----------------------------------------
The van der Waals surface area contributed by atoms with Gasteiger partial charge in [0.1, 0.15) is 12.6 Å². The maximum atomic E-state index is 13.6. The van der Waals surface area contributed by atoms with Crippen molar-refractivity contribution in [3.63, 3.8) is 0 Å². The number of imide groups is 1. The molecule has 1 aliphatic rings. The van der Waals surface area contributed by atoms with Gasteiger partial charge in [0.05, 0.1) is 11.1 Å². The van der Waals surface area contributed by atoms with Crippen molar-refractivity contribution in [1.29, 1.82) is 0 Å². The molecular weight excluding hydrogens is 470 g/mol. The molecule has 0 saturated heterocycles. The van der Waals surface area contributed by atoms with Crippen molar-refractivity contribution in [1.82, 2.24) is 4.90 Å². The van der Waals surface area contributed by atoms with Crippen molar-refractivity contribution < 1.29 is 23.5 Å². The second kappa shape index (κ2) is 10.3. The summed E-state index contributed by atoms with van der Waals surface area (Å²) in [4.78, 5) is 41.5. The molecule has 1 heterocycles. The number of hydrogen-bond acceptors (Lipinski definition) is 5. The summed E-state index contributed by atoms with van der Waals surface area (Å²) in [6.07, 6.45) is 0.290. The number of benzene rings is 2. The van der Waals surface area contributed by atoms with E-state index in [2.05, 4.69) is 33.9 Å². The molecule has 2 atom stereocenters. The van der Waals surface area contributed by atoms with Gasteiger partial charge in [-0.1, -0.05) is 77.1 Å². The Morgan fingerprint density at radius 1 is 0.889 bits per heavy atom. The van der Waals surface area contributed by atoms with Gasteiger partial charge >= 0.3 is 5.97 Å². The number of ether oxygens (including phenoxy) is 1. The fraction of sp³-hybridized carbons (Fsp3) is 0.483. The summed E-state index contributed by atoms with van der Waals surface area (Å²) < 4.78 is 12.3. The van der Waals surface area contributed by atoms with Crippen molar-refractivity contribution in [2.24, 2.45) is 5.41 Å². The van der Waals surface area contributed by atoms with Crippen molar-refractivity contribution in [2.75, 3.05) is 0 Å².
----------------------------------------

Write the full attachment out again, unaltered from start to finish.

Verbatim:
The van der Waals surface area contributed by atoms with Gasteiger partial charge in [0.1, 0.15) is 12.6 Å². The maximum atomic E-state index is 13.6. The van der Waals surface area contributed by atoms with Crippen molar-refractivity contribution in [3.63, 3.8) is 0 Å². The number of imide groups is 1. The molecule has 1 aliphatic rings. The van der Waals surface area contributed by atoms with Gasteiger partial charge in [0.05, 0.1) is 11.1 Å². The van der Waals surface area contributed by atoms with Crippen molar-refractivity contribution in [1.29, 1.82) is 0 Å². The molecular weight excluding hydrogens is 470 g/mol. The molecule has 0 saturated heterocycles. The van der Waals surface area contributed by atoms with Crippen molar-refractivity contribution in [1.82, 2.24) is 4.90 Å². The van der Waals surface area contributed by atoms with Crippen molar-refractivity contribution < 1.29 is 23.5 Å². The second kappa shape index (κ2) is 10.3. The summed E-state index contributed by atoms with van der Waals surface area (Å²) in [4.78, 5) is 41.5. The molecule has 1 heterocycles. The number of hydrogen-bond acceptors (Lipinski definition) is 5. The summed E-state index contributed by atoms with van der Waals surface area (Å²) in [6.07, 6.45) is 0.290. The number of benzene rings is 2. The van der Waals surface area contributed by atoms with E-state index in [2.05, 4.69) is 33.9 Å². The molecule has 2 atom stereocenters. The van der Waals surface area contributed by atoms with Gasteiger partial charge in [-0.1, -0.05) is 77.1 Å². The Morgan fingerprint density at radius 1 is 0.889 bits per heavy atom. The van der Waals surface area contributed by atoms with Gasteiger partial charge >= 0.3 is 5.97 Å². The number of ether oxygens (including phenoxy) is 1. The fraction of sp³-hybridized carbons (Fsp3) is 0.483. The summed E-state index contributed by atoms with van der Waals surface area (Å²) < 4.78 is 12.3. The van der Waals surface area contributed by atoms with Crippen molar-refractivity contribution in [2.24, 2.45) is 5.41 Å². The van der Waals surface area contributed by atoms with Crippen molar-refractivity contribution in [2.75, 3.05) is 0 Å².